BEFORE DAN M. LEE, P.J.; PRATHER AND ROBERTSON, JJ.
ROBERTSON, JUSTICE, FOR THE COURT:
Today's appeal presents the all too familiar story of family members charging siblings with use of undue influence to obtain a larger than fair share of the family property. Inevitably such cases turn on their facts.
On the totality of the circumstances presented in the present record, the grantee sister convinced the trier of fact by clear and convincing evidence that she had not employed undue influence to obtain the disputed deeds. Because we find those findings beyond our authority to disturb and for the other reasons set forth below, we affirm.
At issue are three conveyances from the late James Madison (Matt) Lewis to his youngest sister, Mary Lewis Ratcliff, transferring in the aggregate one hundred acres of land in Franklin County. The first two conveyances were in 1946 and 1950, respectively, and each conveyed twenty acres. The last conveyance, reflected by two deeds - one in 1966 and another in 1967 - conveyed the remaining sixty acres. Two of Matt's sisters, A.Dee Lewis Mullins and Sarah Lewis Smith, challenge Mary Ratcliff's right and title to the property.
The story's skeleton is a series of transactions involving Matt Lewis and other family members, taking place beginning on December 26, 1942, and ending on April 2, 1968. Prior to 1942 George Washington (G.W.) and Mary Jane Lewis owned 970 acres in Franklin County. On December 26, 1942, the Lewises divided and conveyed all but eighty acres to their weight children, in these amounts:
Matt Lewis 100 acres Holmes Lewis 140 acres Iva Lewis Murray 120 acres Sarah Smith 100 acres Julia Flowers 120 acres A.Dee Mullins 100 acres George Harrison Lewis 120 acres Mary Ratcliff 90 acres
On April 30, 1946, without consideration, Matt Lewis executed and delivered a warranty deed to his sister, Mary, giving her twenty of his one hundred acres. Mary and her husband, Lenoir, immediately built their home on that land. On February 14, 1950, Matt conveyed to Mary, also by warranty deed and without consideration, another twenty acres adjacent to the first twenty. Matt was living at home with his parents when each of these deeds was executed. His mother, Mary Jane, died in January, 1956, and his father died two years later in January, 1958. In May, 1958, Matt went to live with Mary and Lenoir.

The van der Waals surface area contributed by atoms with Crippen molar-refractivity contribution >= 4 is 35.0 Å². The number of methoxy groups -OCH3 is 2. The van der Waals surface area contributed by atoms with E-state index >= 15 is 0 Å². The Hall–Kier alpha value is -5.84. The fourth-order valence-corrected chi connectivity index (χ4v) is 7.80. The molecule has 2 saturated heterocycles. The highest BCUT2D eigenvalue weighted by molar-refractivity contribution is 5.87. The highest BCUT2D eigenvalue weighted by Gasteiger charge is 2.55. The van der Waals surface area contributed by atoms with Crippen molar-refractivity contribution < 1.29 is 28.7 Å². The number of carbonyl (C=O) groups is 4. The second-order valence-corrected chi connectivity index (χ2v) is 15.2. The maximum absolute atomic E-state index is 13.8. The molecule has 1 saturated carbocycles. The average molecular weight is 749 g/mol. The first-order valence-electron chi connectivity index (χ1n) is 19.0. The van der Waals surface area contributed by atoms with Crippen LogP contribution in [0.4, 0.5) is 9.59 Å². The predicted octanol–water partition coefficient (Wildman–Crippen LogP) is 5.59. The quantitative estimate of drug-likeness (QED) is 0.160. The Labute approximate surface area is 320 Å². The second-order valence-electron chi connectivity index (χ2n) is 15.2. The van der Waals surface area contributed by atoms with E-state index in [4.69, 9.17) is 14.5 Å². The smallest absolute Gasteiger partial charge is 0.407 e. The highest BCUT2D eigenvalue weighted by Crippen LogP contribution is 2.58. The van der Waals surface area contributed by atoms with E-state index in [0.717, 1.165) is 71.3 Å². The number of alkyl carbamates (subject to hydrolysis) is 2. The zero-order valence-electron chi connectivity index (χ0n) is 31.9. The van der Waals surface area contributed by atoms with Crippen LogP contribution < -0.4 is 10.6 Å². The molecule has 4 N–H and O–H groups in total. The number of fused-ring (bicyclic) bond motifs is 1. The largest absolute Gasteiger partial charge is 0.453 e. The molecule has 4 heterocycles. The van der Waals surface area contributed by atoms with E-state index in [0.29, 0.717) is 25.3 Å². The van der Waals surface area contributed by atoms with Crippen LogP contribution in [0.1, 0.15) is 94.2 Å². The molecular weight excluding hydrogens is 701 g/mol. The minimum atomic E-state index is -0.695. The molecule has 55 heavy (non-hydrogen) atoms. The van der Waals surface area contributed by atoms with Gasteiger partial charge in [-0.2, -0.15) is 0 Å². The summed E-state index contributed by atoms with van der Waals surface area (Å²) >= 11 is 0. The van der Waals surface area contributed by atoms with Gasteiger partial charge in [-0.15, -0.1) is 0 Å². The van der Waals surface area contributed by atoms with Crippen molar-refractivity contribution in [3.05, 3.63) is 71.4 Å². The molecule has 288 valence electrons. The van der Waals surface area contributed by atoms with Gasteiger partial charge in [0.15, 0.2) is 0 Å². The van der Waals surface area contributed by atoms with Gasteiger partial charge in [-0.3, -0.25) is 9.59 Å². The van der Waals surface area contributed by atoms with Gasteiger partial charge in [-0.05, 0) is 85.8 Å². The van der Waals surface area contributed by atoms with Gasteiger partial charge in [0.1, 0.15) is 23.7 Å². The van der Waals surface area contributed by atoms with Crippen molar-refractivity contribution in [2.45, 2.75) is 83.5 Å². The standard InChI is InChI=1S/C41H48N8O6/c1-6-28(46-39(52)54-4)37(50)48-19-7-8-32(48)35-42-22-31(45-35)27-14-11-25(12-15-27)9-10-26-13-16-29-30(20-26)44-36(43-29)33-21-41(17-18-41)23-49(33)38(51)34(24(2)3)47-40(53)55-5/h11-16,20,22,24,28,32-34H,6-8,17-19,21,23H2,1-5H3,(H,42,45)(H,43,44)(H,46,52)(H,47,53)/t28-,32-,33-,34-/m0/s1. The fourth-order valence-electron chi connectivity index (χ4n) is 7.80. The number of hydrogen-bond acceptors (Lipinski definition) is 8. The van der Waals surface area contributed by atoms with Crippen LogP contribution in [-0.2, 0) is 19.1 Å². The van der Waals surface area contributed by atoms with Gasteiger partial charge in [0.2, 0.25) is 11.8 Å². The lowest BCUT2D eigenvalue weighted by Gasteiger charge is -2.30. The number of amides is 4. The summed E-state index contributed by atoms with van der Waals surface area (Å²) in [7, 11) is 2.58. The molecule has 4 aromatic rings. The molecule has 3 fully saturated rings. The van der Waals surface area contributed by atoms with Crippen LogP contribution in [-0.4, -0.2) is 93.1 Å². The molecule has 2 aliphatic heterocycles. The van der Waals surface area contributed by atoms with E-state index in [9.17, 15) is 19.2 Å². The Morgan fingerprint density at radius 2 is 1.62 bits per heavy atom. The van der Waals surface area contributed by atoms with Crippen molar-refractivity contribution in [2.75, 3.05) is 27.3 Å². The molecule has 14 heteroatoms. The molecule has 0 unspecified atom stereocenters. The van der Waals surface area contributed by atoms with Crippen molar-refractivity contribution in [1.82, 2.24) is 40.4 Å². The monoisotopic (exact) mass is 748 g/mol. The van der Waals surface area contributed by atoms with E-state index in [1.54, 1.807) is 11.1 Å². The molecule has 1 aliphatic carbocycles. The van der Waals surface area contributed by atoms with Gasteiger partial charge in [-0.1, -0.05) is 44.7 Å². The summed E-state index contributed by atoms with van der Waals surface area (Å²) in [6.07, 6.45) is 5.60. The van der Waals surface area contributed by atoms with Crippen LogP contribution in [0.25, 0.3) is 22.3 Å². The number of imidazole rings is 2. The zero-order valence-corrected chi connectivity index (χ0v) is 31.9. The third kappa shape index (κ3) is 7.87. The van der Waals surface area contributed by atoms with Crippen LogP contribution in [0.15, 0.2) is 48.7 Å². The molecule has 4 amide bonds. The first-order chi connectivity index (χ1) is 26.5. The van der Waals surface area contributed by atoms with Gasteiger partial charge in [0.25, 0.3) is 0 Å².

Approximately seven months later, on February 5, 1959, Matt filed a petition in Chancery Court of Franklin County requesting that a guardianship of his estate be established. Matt cited as reasons physical handicaps, not mental ones. He was joined in the petition by, among others, the Appellants, A.Dee and Sarah, and the Appellee, Mary. The petition stated in pertinent part:
Petitioner and Co-Petitioners would show that Petitioner, James M. Lewis, is physically handicapped having been stricken in early childhood with a disease which renders him physically incapable of walking and that he is in actuality a complete invalid. That he is mentally alert and aware of events and occurrences but physically he is unable to attend to himself or his business affairs.
The petition went on to state that those who had joined in the petition had, on January 30, 1959, executed an oil, gas and mineral lease covering their interest in minerals on the 970 acres, that Matt was also interested in executing such a lease but was physically unable to do so or to handle the proceeds, and that Mary, with whom he was living, would be a "fit and suitable" guardian. The petition was signed and sworn to under oath by Matt, A.Dee, Sarah and Mary, among others. The guardianship was established on February 5, 1959, and was not formally closed until May 6, 1968. As soon as she was appointed and qualified, Mary was granted authority as Matt's guardian to execute an oil, gas and mineral lease. Mary made regular accountings of assets received in connection with the lease and expenditures made for and on behalf of Matt throughout the guardianship period.
On May 16, 1966, eight years after Matt moved in with Mary and two years before the guardianship was closed, the last sixty acres of Matt's 100 acres, upon which the old
family home was situated, were conveyed by warranty deed to Mary. That deed is signed "Mary Lewis Ratcliff GDN." Approximately one year later, on March 29, 1967, Matt again conveyed the same sixty acres to his sister Mary. This time the deed was signed by Matt's mark. In both the 1966 and 1967 deeds Matt reserved a life estate. The deed of 1967 is the operative deed and supersedes the 1966 deed.